Glencore Plc, the world’s biggest commodity trader, followed some of the world’s largest companies in reviewing its business ties with Russia as the fallout from the invasion of Ukraine intensifies across global commodities markets.
While Glencore stopped short of exiting its investments, the company said it was reviewing its shareholdings in two of Russia’s biggest companies as well as its wider trading operations in the country. It’s a dramatic turn for a company that has long been comfortable operating in the most difficult jurisdictions and whose former chief executive officer was awarded an Order of Friendship by President Vladimir Putin.
The list of companies cutting ties or reviewing their operations has swelled since the weekend as foreign governments ratchet up sanctions against Russia and pile pressure on businesses to cut ties. Already oil majors BP Plc and Shell Plc have announced plans to sever connections with Russian partners after coming under growing pressure from the UK government.
Glencore currently owns a 10.55% stake in En+ Group International PJSC, the controlling shareholder of aluminium giant United Co. Rusal International PJSC. It also owns a small stake of less than 1% in Russian oil major Rosneft PJSC. The fair value of the investments at the end of 2021 was $789 million and $485 respectively, Glencore said in its results statement last month.
“We have no operational footprint in Russia and our trading exposure is not material for Glencore,” the company said in a statement Tuesday. “We are reviewing all our business activities in the country including our equity stakes in En+ and Rosneft.”
The company also said it condemned the Russian government’s actions against the people of Ukraine.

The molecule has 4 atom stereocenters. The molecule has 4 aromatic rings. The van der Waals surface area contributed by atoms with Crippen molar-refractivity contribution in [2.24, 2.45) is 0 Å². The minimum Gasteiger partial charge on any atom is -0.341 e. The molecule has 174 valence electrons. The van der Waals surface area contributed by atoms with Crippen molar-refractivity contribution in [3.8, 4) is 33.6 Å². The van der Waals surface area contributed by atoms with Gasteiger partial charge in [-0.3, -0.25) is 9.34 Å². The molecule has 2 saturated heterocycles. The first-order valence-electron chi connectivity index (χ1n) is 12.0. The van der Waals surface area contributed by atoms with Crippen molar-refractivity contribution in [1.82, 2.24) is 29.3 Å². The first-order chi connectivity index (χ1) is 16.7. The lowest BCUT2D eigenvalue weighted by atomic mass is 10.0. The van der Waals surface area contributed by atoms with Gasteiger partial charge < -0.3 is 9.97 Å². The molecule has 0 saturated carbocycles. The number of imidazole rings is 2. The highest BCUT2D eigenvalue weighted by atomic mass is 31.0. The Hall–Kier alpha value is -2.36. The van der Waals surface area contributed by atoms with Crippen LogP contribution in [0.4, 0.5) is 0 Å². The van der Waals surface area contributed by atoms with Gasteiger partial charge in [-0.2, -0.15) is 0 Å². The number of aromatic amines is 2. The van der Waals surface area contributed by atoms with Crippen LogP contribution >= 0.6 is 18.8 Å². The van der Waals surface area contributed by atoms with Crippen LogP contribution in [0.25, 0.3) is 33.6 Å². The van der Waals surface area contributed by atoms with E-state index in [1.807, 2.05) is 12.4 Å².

Glencore had secured lucrative trading relationships in Russia, buying aluminium and oil from one of the world’s most important natural resource producers. The company secured the oil offtake after the Russian government was scrambling in 2016 to complete the planned sale of a 19.5% stake in Rosneft to help narrow the budget deficit.
Glasenberg, who is still Glencore’s second-biggest shareholder, also sat on Rusal’s board until 2018, when the company started loosening its ties to the aluminium producer amid a previous wave of U.S. sanctions.
Aluminium is one of the few commodities traded by Glencore that’s not underpinned by large-scale production from its own industrial assets. Glencore and Rusal have been long-time partners in the business, and its supply from Russia helped strengthen its position as the world’s largest metals trader.
Rusal announced a $16 billion deal to sell aluminium to Glencore in 2020, which would allow it to sell about one third of its production to the trader. The deal would run until 2024, with an option to extend it through 2025, Rusal said at the time. It also buys some oil from Rosneft, though it does not publicly disclose the volumes it trades.
Glencore’s review is likely to add further turmoil to the aluminium market, with prices for the metal already at a record high. Shipper A.P. Moller-Maersk A/S said it’s halting vessel bookings to and from Russia, deepening supply turmoil for buyers who are already facing critical shortages.